Is your internet connection still using your ISP provided DNS servers? You could be leaving some easy performance, privacy and useful tools on the table.
If you are using your ISPs DNS servers, they have full access to every site you go to on the net. This shouldn’t be an issue, except for the fact that many ISPs monetize this by selling that information, which seems a bit rude considering you are already paying them for your service.
Think of DNS as the phone book your internet connected devices use to connect to web sites and resources. Some of these phone books list absolutely everything, and some filter out things that are known to be dangerous. Your idea of ‘dangerous’ may differ, but some of the things that can be selected for filtration are;
- Sites known to host malware
- Known phishing sites
- Adult content
- Sites you don’t want available in your workplace
Depending on your requirements there are a few main providers worth consideration. If you want family friendly then it’s hard to go past OpenDNS and their Family Shield and Home products. The former is pre-configured to block adult content, and the Home has customisation options to fine tune what you would like to block.
Quad9 uses threat intelligence from more than a dozen of the industry’s leading cyber security companies to give a real-time perspective on what websites are safe and what sites are known to include malware or other threats. If the system detects that the site you want to reach is known to be infected, you’ll automatically be blocked from entry; keeping your data and computer safe.
Cloudflare offers its 22.214.171.124 service, which is similar to Quad9 but uses fewer outside sources of cyber intelligence and has a greater commitment to user privacy. As to the sources of intel, never underestimate just what Cloudflare themselves can bring to the table! Their presence in this field is enormous. 126.96.36.199 is also somewhat unique in that they also offer an app for mobile devices, which is extremely useful since unless you are using a VPN, then when your mobile devices are not on your home network, changing their DNS servers can be somewhat problematic.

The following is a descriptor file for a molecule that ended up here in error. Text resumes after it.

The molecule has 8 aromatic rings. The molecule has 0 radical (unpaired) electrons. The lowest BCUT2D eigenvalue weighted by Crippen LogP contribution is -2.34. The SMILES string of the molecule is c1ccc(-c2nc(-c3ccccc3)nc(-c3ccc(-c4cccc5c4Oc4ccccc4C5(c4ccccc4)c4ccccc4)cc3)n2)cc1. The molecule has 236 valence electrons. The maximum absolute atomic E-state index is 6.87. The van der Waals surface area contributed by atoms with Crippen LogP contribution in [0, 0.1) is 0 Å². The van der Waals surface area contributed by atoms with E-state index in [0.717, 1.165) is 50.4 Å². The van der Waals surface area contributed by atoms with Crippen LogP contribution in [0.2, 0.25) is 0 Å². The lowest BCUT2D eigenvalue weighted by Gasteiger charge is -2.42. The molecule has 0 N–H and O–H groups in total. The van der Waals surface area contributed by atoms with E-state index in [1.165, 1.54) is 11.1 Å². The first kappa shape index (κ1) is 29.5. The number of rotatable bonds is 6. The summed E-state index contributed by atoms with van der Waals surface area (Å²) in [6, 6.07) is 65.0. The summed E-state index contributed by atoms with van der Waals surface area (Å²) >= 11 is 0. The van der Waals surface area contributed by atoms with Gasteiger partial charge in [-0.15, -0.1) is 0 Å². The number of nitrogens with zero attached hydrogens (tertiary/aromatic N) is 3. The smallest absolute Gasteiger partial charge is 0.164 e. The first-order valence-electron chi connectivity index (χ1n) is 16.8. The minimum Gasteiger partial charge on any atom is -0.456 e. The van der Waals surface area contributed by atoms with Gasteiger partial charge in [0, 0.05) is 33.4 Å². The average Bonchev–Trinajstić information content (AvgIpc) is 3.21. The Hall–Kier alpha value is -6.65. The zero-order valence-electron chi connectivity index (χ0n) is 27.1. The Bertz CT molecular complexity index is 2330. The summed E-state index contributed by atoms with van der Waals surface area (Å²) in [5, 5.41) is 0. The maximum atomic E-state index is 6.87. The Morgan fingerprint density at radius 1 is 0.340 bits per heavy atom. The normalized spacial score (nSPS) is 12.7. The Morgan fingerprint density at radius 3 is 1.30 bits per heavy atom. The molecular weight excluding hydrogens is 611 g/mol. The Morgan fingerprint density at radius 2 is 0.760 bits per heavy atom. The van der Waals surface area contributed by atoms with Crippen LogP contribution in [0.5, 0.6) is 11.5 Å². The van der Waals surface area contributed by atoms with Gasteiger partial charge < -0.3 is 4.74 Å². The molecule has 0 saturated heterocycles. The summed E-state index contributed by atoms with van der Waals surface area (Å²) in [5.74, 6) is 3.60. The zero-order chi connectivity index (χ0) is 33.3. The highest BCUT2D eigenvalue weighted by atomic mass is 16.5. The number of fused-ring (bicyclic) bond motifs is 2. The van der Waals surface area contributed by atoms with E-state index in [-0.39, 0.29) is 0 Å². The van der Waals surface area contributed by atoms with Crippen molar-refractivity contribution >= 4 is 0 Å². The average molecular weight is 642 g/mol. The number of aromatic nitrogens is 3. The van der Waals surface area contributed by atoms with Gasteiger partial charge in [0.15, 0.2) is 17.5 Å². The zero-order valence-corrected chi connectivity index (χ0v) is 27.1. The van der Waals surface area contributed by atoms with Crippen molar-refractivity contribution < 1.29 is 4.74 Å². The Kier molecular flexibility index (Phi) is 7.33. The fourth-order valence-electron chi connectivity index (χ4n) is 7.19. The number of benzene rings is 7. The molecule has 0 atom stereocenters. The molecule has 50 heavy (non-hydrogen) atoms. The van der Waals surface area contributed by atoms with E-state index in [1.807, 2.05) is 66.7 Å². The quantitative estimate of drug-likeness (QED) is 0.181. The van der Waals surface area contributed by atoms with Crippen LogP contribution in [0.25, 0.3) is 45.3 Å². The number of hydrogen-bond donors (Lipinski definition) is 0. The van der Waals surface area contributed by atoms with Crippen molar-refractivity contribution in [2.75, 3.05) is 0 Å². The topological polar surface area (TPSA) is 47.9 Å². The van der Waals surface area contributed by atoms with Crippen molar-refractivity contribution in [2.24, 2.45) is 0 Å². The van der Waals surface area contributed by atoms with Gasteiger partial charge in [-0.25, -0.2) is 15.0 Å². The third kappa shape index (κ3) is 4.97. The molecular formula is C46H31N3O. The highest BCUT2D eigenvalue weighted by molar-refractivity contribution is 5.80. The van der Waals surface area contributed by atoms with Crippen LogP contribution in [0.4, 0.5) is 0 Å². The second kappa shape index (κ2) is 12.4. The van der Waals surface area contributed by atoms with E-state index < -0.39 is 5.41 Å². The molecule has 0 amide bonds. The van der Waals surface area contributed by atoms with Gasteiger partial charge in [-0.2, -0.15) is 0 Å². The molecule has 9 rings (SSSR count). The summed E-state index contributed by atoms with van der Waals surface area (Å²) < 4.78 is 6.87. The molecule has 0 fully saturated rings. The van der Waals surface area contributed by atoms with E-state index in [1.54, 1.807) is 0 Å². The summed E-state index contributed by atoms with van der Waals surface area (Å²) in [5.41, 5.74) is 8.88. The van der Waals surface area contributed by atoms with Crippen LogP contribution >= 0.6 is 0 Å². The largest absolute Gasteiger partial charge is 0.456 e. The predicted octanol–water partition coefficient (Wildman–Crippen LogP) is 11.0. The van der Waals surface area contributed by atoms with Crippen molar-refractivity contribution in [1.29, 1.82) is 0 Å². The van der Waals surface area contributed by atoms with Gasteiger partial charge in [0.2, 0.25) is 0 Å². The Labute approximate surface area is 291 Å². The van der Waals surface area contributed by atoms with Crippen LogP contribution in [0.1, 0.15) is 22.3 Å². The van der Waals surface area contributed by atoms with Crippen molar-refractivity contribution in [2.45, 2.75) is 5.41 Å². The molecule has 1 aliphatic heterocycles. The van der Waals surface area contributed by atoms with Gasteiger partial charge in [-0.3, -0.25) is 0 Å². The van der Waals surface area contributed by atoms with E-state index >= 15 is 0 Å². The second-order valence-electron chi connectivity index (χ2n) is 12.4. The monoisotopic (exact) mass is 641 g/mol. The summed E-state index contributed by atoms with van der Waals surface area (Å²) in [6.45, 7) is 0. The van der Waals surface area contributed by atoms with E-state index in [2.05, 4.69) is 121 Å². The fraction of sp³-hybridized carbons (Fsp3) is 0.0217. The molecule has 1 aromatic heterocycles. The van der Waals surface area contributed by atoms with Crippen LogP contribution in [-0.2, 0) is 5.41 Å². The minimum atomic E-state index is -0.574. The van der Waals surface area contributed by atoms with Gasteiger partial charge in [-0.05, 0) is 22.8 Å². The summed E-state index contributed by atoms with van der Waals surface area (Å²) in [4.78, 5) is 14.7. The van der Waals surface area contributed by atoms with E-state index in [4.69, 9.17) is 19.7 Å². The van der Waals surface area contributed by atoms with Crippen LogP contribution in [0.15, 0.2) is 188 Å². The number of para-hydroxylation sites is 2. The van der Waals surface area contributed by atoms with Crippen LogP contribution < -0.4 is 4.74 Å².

Adguard, as the name implies, are more focused on blocking advertisements and trackers. They also offer a Family Protection service much like OpenDNS. They also state that they do not keep any logs of your DNS queries, so your privacy is respected. There are apps for android and iOS, but the iOS one is paid, and the android one is not available in the play store due to Google policy.
These are just a few of my preferred DNS providers and they all have instructions for setting them up. I would personally be setting my chosen service up in my router settings to cover all my devices at home, and ensuring they are also set up on any devices which will be on other networks such as laptops and mobile devices. You don’t need to stick to any one service here, since they are all free (some with paid options) and you might want to put some thought into which devices need which features.
The other option is that which I use myself, and that is a Pihole. This can be set up on a Raspberry Pi in your home, or even on a cloud based virtual private server in conjunction with a VPN so that it is filtering based on the rules that you set for any device, anywhere. Just ask about what we can do for you here. I’m happy to suggest resources for those who are happy to set this up for themselves, or can do it for you.